Johnson & Johnson (JNJ)

Johnson & Johnson was at the forefront of COVID-19 vaccine and treatment research, which showcased the 137-year-old company’s ability to continuously evolve and adapt. Health care, however, is just one arm of its operations.

It’s also a massive consumer goods conglomerate with a huge portion of its business in the sort of consumer staples that are likely always going to be in demand. Is it possible that there will be a time when COVID-19 is a thing of the past and people are no longer paying huge bucks to private companies for their prescription drugs? Sure. Will those people still need to buy baby oil and mouthwash? Almost certainly.

Berkshire Hathaway (BRK-B)

It’s hard to ignore the presumed favorite of Warren Buffett, who made his fortune buying and holding stock. In addition to owning some of America’s most recognized brands — Dairy Queen, Duracell, Fruit of the Loom and Geico, to name a few — Berkshire Hathaway has tremendous value as an investment vehicle for Buffett himself. 

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If that doesn’t convince you, consider this: The company has been on a stock repurchasing spree over the last couple of years. It bought back $24.7 billion in its own stock in 2020, followed by an additional $27.1 billion in 2021. Repurchases slowed a bit in 2022, but the company still bought back $7.9 billion of its shares, and it was on track to buy back $3 billion in the first quarter of 2023, according to Barron’s.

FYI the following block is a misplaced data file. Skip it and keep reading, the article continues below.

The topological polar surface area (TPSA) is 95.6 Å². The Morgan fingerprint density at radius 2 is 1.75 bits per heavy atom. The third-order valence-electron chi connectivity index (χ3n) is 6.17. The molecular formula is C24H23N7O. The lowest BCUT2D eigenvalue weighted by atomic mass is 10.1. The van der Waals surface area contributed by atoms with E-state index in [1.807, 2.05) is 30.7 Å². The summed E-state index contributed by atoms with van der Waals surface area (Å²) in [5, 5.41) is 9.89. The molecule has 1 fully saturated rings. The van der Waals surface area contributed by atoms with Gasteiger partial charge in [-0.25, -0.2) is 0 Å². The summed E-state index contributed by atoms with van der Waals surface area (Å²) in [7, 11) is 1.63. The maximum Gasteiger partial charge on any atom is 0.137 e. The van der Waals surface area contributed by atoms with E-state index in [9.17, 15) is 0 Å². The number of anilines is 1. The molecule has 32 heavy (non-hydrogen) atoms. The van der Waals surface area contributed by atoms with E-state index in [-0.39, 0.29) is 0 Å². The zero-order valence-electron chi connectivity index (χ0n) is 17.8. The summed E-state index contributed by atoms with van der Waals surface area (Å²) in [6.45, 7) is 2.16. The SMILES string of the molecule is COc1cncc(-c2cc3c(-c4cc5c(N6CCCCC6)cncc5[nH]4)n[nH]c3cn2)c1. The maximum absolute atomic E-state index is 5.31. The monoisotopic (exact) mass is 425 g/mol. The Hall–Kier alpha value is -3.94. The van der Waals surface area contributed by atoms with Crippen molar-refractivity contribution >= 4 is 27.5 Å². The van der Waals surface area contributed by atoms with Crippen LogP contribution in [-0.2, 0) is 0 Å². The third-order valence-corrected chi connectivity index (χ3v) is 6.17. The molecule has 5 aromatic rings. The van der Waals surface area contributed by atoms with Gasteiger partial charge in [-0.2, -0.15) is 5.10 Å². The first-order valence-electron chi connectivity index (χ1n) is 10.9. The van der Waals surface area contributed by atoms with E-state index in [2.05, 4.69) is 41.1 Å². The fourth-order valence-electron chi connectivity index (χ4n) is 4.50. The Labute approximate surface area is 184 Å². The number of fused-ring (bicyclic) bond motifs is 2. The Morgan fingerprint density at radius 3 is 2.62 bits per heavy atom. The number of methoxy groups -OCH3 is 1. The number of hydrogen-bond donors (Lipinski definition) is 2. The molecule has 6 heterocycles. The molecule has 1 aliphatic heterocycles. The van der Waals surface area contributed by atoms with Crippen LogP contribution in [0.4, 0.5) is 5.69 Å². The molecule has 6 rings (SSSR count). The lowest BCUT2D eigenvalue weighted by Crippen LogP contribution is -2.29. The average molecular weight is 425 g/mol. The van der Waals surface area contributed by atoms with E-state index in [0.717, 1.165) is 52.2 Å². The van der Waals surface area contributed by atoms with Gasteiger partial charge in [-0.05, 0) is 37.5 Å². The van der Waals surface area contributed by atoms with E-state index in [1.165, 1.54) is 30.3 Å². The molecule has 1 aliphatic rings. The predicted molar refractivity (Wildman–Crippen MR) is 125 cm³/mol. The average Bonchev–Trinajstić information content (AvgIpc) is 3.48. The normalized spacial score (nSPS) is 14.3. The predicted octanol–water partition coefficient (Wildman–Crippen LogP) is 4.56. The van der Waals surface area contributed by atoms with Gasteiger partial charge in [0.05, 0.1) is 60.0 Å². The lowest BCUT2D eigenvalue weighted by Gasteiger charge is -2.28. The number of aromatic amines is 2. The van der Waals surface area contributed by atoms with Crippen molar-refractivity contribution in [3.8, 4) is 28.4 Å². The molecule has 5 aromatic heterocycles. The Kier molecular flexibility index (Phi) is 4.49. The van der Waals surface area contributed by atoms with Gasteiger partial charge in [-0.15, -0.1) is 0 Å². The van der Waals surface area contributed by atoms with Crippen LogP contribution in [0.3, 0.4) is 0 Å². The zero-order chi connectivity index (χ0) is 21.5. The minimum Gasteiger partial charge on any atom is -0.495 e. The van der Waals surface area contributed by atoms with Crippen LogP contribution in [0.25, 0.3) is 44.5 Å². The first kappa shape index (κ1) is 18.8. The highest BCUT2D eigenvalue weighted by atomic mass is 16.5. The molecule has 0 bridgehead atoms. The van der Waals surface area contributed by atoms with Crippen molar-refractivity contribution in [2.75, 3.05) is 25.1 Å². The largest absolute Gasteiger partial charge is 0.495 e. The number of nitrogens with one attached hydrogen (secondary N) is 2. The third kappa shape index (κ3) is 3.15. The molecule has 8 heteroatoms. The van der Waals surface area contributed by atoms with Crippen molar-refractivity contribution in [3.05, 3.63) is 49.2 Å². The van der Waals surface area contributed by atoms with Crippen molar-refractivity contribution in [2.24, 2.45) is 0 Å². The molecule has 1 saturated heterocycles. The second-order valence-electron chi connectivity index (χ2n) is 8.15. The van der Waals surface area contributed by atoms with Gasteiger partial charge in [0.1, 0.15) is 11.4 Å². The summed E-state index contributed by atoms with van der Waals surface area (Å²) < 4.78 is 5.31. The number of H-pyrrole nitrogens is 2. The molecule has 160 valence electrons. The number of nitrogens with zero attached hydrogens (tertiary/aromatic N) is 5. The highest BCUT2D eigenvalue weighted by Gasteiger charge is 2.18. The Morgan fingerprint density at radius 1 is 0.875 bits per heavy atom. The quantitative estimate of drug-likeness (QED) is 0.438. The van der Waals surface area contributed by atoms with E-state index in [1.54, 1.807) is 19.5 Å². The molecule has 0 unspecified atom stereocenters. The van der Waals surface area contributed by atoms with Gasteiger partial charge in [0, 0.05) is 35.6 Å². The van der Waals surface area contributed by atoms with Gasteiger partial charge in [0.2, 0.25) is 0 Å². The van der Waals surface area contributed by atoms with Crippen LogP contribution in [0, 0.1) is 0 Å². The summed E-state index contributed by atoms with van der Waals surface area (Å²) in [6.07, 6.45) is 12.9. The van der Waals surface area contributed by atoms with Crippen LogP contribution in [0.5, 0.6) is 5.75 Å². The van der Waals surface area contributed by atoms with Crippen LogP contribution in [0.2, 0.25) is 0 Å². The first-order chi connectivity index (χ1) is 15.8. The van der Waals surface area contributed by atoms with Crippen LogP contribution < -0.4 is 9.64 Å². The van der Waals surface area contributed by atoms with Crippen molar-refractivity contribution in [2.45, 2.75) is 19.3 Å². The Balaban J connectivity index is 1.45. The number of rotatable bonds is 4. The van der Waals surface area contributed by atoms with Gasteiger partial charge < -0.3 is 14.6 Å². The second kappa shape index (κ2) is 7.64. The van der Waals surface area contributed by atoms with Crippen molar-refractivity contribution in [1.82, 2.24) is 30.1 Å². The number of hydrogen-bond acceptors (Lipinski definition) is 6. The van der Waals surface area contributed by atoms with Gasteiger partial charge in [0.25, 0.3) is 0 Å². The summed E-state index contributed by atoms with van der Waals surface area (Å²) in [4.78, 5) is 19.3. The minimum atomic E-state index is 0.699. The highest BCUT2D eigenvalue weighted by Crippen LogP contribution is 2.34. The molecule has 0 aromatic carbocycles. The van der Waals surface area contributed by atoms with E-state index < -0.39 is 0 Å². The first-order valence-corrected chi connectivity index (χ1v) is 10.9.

Verizon (VZ)

One of the biggest selling points for telecom stocks is usually the dividend, and Verizon doesn’t disappoint with a yield of nearly 7% — 6.97%, to be exact. If you’re reinvesting that over time, it can develop into a pretty significant chunk of your nest egg even if the stock’s market value underperforms over time.

However, it’s also worth noting that Verizon and other wireless companies are in a pretty strong market position due to the enormous value of the wireless spectrum they own, which could make it a smart investment. With a limited amount of spectrum available for carriers — and the enormous cost of acquiring it — the business is not one where plucky young upstarts have much chance, if any, to challenge the status quo. So, Verizon might continue battling with AT&T, T-Mobile and others for market share, but it also seems pretty unlikely that the major players in that realm are going to change up entirely.

AT&T (T)

What’s one way to prevent disruptive new internet companies from undermining your business model? Be the business that supplies people with their internet connection. That’s clearly just one piece of AT&T’s business — it also owns WarnerMedia, which merged with Discovery to form a new company, and DirecTV, among other properties — but it’s another example of how high-dividend telecom stocks could be among the better bets for a stock that will be worth owning for the next 30 years. Worth noting is the generous dividend on AT&T shares, at 6.12%.

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The Walt Disney Co. (DIS)